[0107] The undulating linear shape may be a generally zigzag shape comprising a plurality of zigs having tips and a plurality of zags having tips, wherein the tip of each zig of each element and the nearest the tip of each zig of an adjacent neighbor element generally lie in a plane passing through the axis of the hollow bore, and wherein the tip of at least one zig of each element and at least one nearest tip of a zig of an adjacent neighbor are connected by one linear connector.

[0108] Alternatively, the undulating linear shape may be a sinusoidal shape having a plurality of peaks and a plurality of valleys. Each peak of each element and each valley of an adjacent neighbor may lie generally in a common plane passing through the axis of the hollow bore, and at least one peak of each element and the valley of an adjacent neighbor lying generally in the common plane may be connected by one linear connector. The length of each linear connector is greater than its width or depth, and may be 3-10 times greater than the width or depth.

[0109] The stent and elastomer may be anchored to each other by means for anchoring, such as protrusions of the covering that fixedly protrude into the lateral openings in the stent. The elastomer may be polytetrafluoroethylene, fluorinated ethylene propylene, polytetrafluoroethylene-perfluoroalkyl vinyl ether copolymer, polyvinyl chloride, polypropylene, polyethylene terephthalate, broad fluoride, other biocompatible plastics, and expanded, sintered PTFE (which may be tape) having fibrils measuring about 300μ-5μ in length. The tape may have a width of less than about 0.5 inches to about 1 inch, a thickness of less than 0.015 inch (0.038 cm.), and a density of less than 1.6 g/cc. The tape may be wound about the stent in overlapping fashion, for example, helically. The tape may be wound in a first direction and then in the opposite direction, and comprise 1 to 10 layers. The tape may be helically wrapped such that 6-8 revolutions of tape are applied per longitudinal inch (2.54 cm.) of the drug eluting stented graft. The thickness of the covering may be less than 0.1 inch (0.25 cm.)

[0110] The drug eluting stented graft may include a self-expanding stent comprising a shape memory alloy that can alternately exist in a first and a second crystalline state, or it may include a pressure-expandable stent. The stent may be formed of a metal alloy comprising at least two elements selected from the group consisting of iron, cobalt, chromium, nickel, titanium, niobium, and molybdenum. For example, the alloy may comprise at least about 51% to about 59% nickel and the remainder comprising titanium. Alternatively, it may comprise about 0.25% chromium, at least about 51% to about 59% nickel, and the remainder comprising titanium.

[0111] The composite coating of the drug eluting stented graft may be applied to the stent by the steps of immersing the stent in a liquid dispersion of the composite, removing the stent from the liquid dispersion of the composite, and drying the liquid dispersion of the composite that has remained on the stent. The composite coating may be formed by electron beam deposition, and the tubular covering may be adherent to the coat.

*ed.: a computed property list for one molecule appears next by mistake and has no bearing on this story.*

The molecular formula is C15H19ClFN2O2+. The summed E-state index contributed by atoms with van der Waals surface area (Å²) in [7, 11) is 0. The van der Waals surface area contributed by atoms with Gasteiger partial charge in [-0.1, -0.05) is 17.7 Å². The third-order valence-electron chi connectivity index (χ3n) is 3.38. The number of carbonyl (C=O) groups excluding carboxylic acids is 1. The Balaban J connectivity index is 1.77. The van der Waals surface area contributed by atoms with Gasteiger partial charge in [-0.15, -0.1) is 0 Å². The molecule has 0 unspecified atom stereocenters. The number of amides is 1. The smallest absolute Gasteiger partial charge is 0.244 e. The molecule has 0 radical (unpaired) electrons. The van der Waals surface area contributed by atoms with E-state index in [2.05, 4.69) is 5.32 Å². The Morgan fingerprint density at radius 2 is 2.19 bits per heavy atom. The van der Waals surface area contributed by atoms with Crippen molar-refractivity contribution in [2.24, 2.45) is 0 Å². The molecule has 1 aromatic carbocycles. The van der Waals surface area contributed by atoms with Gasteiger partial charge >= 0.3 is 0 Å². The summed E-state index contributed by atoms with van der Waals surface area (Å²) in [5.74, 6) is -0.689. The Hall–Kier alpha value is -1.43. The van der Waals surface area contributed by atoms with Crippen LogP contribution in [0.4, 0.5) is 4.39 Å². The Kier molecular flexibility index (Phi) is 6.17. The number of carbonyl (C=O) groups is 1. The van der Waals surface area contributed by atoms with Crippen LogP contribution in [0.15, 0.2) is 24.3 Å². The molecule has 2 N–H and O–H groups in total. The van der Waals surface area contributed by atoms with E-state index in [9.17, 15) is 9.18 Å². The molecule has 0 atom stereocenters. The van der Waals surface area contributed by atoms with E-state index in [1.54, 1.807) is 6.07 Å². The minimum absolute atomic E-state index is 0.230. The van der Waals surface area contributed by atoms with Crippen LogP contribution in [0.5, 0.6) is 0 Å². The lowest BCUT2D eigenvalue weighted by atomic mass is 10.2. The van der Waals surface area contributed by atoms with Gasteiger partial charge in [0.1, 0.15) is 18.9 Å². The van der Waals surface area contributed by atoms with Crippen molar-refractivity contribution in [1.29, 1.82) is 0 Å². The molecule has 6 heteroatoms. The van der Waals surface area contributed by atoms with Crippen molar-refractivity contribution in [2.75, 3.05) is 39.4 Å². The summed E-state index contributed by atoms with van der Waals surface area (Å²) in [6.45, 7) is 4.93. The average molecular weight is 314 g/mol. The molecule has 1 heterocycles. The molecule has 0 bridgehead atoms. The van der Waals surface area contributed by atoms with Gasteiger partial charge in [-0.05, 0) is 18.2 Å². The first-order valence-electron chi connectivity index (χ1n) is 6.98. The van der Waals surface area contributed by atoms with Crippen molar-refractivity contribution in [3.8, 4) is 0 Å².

[0112] A method for the treatment of cardiovascular disease, comprises implanting the drug eluting stented graft in a patient in need of such treatment wherein the implantation is effective to ameliorate one or more of the symptoms of the cardiovascular disease. An article of manufacture, comprises packaging material and the drug eluting stented graft contained within the packaging material, wherein the drug eluting stented graft is effective for implantation in a patient afflicted with cardiovascular disease, and the packaging material includes a label that indicates that the device is effective for said implantation.

[0113] It will be appreciated that the invention has been described with reference to certain presently preferred embodiments of the invention. Various additions, deletions, alterations and modifications may be made to the above-described embodiments without departing from the intended spirit and scope of the invention. For example, the linear connectors may collectively form arrays that may be helical, linear, or neither helical nor linear. Likewise, linear connectors may connect peaks to peaks, valleys to valleys, or peaks to valleys. Again, linear connectors may connect zigs to zigs, zags to zags, or zigs to zags. Accordingly, it is intended that all such reasonable additions, deletions, modifications and alterations to the above described embodiments be included within the scope of the following claims.

[0114] On this basis, the instant invention should be recognized as constituting progress in science and the useful arts, as solving the problems in cardiology enumerated above. In the foregoing description, certain terms have been used for brevity, clearness and understanding, but no unnecessary limitation are to be implied therefrom beyond the requirements of the prior art, because such words are used for descriptive purposes herein and are intended to be broadly construed.

[0115] Having described preferred embodiments of the invention with reference to the accompanying drawings, it is to be understood that the invention is not limited to those precise embodiments, and that the various changes and modifications may be effected therein by one skilled in the art without departing from the scope or spirit of the invention s defined in the appended claims. For example, the product can have other shapes, or could make use of other metals and plastics. Thus, the scope of the invention should be determined by the appended claims and their legal equivalents, rather than by the examples given. All changes that come within the meaning and range of equivalency of the claims are to be embraced within their scope.